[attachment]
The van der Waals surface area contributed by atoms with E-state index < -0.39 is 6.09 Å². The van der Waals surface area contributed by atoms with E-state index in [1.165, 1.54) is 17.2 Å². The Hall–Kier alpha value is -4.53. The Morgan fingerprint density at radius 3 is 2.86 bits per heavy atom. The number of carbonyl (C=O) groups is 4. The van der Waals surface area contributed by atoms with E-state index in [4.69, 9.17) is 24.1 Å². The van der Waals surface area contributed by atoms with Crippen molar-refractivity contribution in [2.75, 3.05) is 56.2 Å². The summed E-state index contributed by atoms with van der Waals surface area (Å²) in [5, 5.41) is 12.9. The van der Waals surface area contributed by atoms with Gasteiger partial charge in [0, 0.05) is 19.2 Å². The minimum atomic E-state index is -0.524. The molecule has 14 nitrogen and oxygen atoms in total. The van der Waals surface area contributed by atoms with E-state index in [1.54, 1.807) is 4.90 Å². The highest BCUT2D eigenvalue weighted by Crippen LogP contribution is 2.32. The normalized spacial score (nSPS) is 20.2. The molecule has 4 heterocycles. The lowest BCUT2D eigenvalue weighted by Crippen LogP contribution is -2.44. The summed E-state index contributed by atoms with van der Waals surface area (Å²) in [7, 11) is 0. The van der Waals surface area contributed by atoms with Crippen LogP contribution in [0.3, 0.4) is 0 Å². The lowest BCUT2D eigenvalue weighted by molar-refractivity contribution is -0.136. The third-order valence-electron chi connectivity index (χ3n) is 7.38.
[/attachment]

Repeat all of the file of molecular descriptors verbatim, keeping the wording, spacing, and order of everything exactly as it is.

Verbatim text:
The van der Waals surface area contributed by atoms with E-state index < -0.39 is 6.09 Å². The van der Waals surface area contributed by atoms with E-state index in [1.165, 1.54) is 17.2 Å². The Hall–Kier alpha value is -4.53. The Morgan fingerprint density at radius 3 is 2.86 bits per heavy atom. The number of carbonyl (C=O) groups is 4. The van der Waals surface area contributed by atoms with E-state index in [4.69, 9.17) is 24.1 Å². The van der Waals surface area contributed by atoms with Crippen molar-refractivity contribution in [2.75, 3.05) is 56.2 Å². The summed E-state index contributed by atoms with van der Waals surface area (Å²) in [5, 5.41) is 12.9. The van der Waals surface area contributed by atoms with Gasteiger partial charge in [0, 0.05) is 19.2 Å². The minimum atomic E-state index is -0.524. The molecule has 14 nitrogen and oxygen atoms in total. The van der Waals surface area contributed by atoms with E-state index in [1.54, 1.807) is 4.90 Å². The highest BCUT2D eigenvalue weighted by Crippen LogP contribution is 2.32. The normalized spacial score (nSPS) is 20.2. The molecule has 4 heterocycles. The lowest BCUT2D eigenvalue weighted by Crippen LogP contribution is -2.44. The summed E-state index contributed by atoms with van der Waals surface area (Å²) in [7, 11) is 0. The van der Waals surface area contributed by atoms with Crippen LogP contribution in [0.3, 0.4) is 0 Å². The lowest BCUT2D eigenvalue weighted by molar-refractivity contribution is -0.136. The third-order valence-electron chi connectivity index (χ3n) is 7.38.